Thursday, 17 May 2018

The Brookes Talk 'Man Up' and Mental Health

Yesterday The Brookes released their latest song Man Up, a song that is really focused on mental health, specifically the alarming rate of male suicides. Instrumentally the track has everything in it you know and love The Brookes for, it's catchy, upbeat but with a punk edge. It's a great song, but it's the lyrics and the message that make this track so important. As always the band have delivered a killer song with a thought out and clever message. 

We spoke to frontman Bonge Keal about mental health and their new release.

Photo by Apertunes Photography

Your latest single ‘Man Up’ addresses mental health and suicide within males. Something that is so important to talk about! Was the process of writing the song difficult?

I suppose so, it’s something which effects everybody either personally or emotionally and as it’s such a taboo subject, I guess it was somewhat difficult. I tried to write the lyrics in a form which would indicate and portray the exact issue, but without appearing overly striking. Along with the upbeat track, I’m happy with the end, overall impact.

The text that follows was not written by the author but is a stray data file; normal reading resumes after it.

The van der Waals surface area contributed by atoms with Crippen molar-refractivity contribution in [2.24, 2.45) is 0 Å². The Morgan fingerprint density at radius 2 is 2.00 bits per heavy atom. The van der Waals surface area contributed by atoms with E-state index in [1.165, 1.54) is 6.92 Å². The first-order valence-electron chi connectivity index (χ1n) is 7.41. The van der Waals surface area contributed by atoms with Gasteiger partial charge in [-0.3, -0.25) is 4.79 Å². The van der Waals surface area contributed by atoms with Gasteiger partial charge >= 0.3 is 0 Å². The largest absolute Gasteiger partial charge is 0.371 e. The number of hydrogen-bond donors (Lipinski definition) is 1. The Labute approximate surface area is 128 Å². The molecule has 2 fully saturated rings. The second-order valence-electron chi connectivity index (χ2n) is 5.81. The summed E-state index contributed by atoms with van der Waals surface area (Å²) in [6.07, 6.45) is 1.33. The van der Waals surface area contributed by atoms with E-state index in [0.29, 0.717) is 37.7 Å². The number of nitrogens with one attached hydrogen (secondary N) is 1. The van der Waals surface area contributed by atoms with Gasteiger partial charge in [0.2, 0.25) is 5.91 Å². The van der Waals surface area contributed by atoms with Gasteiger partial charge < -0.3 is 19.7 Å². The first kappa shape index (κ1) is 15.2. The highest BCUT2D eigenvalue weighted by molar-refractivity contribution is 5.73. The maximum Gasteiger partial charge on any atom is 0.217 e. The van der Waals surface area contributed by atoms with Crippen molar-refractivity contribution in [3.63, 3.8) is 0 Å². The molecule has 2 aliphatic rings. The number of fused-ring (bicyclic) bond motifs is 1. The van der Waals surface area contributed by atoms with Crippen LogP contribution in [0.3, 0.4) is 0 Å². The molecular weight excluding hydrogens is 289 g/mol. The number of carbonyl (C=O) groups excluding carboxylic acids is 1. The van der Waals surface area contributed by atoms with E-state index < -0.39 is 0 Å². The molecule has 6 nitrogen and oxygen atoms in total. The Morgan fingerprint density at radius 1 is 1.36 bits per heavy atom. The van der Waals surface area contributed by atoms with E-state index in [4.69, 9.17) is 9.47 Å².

As the artists, are there any lyrics in the song that really stick out to you? Or you feel will have the biggest impact on the listener?

The obvious answer to this is ‘Man Up!’, as this in itself poses one hundred meanings which I think everyone can be on earth with. The lines ‘they force you to smile’ and the latter ‘go tell your fears’, really show the switch in emotion, being told to cover your feelings to then opening up and beckoning those issues. Again, this is exactly what I tried to point out during the progress of the song.

You’re working with CALM Zone in the release of this single, how did that come about?

Searching the internet and really investigating which charities were making an underlined project about this issue. Again, as it’s a taboo subject I was happily surprised to find the amount of noise being created behind this matter. CALM just really stood out to us and were really onboard with what we were aiming to achieve and together, we are on to a good project. Music is a great gateway for everything too, that’s why we used it to really push our cause.

Toxic masculinity is such a huge issue that needs to be broken, in your opinion what do you think we can do to try and change people’s attitudes towards positive masculinity?

Where do I start? I’ll keep it short for interview purposes. To break a historic stigma after so many years of normality to societies after societies, I believe the best technique is one shared in the film gladiator, “I am Spartacus”. If you know, you know. Basically, to make an impact everyone has to create a tremor together and really start pointing out on the damage this has by getting behind these charities, to let them be heard. From soldiers having no PTSD support from the government after such a harsh normality change - to your everyday boy behind put behind today’s pressures which even past generations won’t understand, it needs to be treat with the respect it needs because too many lives are being taken, that’s the harsh reality.